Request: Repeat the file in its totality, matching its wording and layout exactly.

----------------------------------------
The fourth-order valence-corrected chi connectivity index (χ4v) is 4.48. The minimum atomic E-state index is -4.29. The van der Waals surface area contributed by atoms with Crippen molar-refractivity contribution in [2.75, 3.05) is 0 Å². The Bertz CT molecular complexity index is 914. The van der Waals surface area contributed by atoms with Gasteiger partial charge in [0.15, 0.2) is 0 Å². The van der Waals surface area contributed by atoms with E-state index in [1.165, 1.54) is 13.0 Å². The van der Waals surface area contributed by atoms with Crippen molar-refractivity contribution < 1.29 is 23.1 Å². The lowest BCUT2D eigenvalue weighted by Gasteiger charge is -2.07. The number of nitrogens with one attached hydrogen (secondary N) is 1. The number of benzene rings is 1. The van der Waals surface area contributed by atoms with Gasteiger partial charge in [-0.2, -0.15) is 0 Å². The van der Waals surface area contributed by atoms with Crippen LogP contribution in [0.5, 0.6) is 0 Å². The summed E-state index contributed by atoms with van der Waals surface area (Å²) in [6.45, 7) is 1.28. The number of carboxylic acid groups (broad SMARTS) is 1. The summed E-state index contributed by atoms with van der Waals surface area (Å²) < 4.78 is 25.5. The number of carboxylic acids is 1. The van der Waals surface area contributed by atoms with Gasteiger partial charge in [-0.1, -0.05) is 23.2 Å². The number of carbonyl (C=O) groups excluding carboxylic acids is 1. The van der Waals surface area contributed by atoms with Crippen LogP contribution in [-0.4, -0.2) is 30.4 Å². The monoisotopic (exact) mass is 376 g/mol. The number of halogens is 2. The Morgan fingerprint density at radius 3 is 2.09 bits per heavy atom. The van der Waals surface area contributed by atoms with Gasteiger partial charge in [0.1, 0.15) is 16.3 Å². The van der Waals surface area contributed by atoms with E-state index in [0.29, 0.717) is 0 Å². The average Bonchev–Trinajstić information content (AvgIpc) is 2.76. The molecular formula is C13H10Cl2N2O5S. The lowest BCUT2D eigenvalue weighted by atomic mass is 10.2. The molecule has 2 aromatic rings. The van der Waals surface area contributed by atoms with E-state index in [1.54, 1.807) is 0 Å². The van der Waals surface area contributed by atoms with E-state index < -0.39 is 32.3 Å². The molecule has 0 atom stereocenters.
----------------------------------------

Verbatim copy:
The fourth-order valence-corrected chi connectivity index (χ4v) is 4.48. The minimum atomic E-state index is -4.29. The van der Waals surface area contributed by atoms with Crippen molar-refractivity contribution in [2.75, 3.05) is 0 Å². The Bertz CT molecular complexity index is 914. The van der Waals surface area contributed by atoms with Gasteiger partial charge in [0.15, 0.2) is 0 Å². The van der Waals surface area contributed by atoms with E-state index in [1.165, 1.54) is 13.0 Å². The van der Waals surface area contributed by atoms with Crippen molar-refractivity contribution < 1.29 is 23.1 Å². The lowest BCUT2D eigenvalue weighted by Gasteiger charge is -2.07. The number of nitrogens with one attached hydrogen (secondary N) is 1. The number of benzene rings is 1. The van der Waals surface area contributed by atoms with Gasteiger partial charge in [-0.2, -0.15) is 0 Å². The van der Waals surface area contributed by atoms with Crippen LogP contribution in [0.5, 0.6) is 0 Å². The summed E-state index contributed by atoms with van der Waals surface area (Å²) in [6.45, 7) is 1.28. The number of carboxylic acid groups (broad SMARTS) is 1. The summed E-state index contributed by atoms with van der Waals surface area (Å²) < 4.78 is 25.5. The number of carboxylic acids is 1. The van der Waals surface area contributed by atoms with Gasteiger partial charge in [-0.1, -0.05) is 23.2 Å². The number of carbonyl (C=O) groups excluding carboxylic acids is 1. The van der Waals surface area contributed by atoms with Crippen LogP contribution in [-0.4, -0.2) is 30.4 Å². The monoisotopic (exact) mass is 376 g/mol. The number of halogens is 2. The Morgan fingerprint density at radius 3 is 2.09 bits per heavy atom. The van der Waals surface area contributed by atoms with Gasteiger partial charge in [0.1, 0.15) is 16.3 Å². The van der Waals surface area contributed by atoms with E-state index in [0.29, 0.717) is 0 Å². The average Bonchev–Trinajstić information content (AvgIpc) is 2.76. The molecular formula is C13H10Cl2N2O5S. The lowest BCUT2D eigenvalue weighted by atomic mass is 10.2. The molecule has 2 aromatic rings. The van der Waals surface area contributed by atoms with E-state index in [1.54, 1.807) is 0 Å². The van der Waals surface area contributed by atoms with E-state index < -0.39 is 32.3 Å². The molecule has 0 atom stereocenters.